DfE not swayed by criticism as Queen’s Speech confirms agenda


The government’s determination to push ahead with controversial education reforms was outlined in the Queen’s Speech last week, despite growing criticism from educationalists and teaching unions.

The section on education signalled in a few brief sentences that Michael Gove, the education secretary, would not be giving way to the concerns of the profession or others in driving forward his plans.

There were four main references to education, including the implementation of the new national curriculum and the wider examination reforms at GCSE and A level, which will see the move to terminal examinations among other changes.

Also included was the controversial move to performance-related pay for teachers, which comes into effect from September 2014.

The speech also referenced the government’s ambition that it “becomes typical for those leaving school to start a traineeship or an apprenticeship, or to go to university”. Traineeships are six-month courses run with employers that are intended to form a “stepping stone” to Apprenticeships and other jobs for students aged 16 to 19. They are to be introduced in August.

The speech drew criticism from teachers this week, who are concerned at curriculum and pay reforms. Christine Blower, general secretary of the National Union of Teachers, said: “Many teachers are genuinely in despair about the curriculum proposals and many others outside of the classroom, including the business sector, have also expressed concerns. 

“The education secretary’s haphazard examination reform and the lack of recognition of vocational subjects is just one example of how little Michael Gove understands the career paths and life chances that are open to pupils through vocational subjects.”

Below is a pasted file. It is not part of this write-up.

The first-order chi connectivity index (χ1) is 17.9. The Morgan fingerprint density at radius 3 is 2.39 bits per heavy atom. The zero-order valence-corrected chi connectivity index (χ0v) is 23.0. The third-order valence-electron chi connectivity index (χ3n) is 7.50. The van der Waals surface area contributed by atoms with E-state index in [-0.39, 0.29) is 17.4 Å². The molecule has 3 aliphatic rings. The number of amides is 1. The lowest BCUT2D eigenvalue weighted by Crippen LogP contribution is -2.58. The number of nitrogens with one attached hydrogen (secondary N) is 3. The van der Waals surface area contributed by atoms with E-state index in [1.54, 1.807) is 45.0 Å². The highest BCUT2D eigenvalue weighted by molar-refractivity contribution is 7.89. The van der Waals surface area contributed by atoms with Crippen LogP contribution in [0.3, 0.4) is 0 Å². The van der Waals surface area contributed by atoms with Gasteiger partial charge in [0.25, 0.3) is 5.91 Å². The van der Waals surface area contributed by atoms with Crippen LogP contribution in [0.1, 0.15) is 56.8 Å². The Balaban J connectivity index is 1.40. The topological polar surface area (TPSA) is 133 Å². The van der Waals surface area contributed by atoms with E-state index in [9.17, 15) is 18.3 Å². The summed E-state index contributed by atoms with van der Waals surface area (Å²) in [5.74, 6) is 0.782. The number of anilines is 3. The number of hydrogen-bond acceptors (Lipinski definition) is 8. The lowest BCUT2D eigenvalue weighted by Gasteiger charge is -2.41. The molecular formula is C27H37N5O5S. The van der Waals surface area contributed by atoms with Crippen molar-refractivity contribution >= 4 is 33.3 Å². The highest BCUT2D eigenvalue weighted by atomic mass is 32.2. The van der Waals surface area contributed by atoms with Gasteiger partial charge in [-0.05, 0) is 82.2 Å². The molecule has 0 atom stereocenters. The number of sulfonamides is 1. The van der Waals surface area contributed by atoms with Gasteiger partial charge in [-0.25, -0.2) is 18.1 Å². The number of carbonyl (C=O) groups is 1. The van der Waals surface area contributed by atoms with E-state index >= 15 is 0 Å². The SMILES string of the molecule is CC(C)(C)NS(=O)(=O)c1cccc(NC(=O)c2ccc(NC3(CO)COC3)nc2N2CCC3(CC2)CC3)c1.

Ms Blower added that plans to deregulate teachers’ pay would “create unnecessary work for individual schools and headteachers” and would be “chaotic”.

Meanwhile, Dr Mary Bousted, general secretary of the Association of Teachers and Lecturers, said it was “yet another glaring example that we have a government in a hurry, which is more interested in imposing its ideology than making sure any changes will benefit children”.

“This government risks doing immense damage to children’s education by rushing through ill-thought-out and deeply flawed plans which lack any evidence that they will improve children’s education,” she added. 

Dr Bousted said the draft curriculum was too detailed, often inappropriate for pupils’ ages and risked narrowing opportunities for many. On exam reforms, she added: “This government’s knee-jerk response to a perceived fall in exam standards belittles the hard work of the young people about to sit their GCSEs and A levels.”


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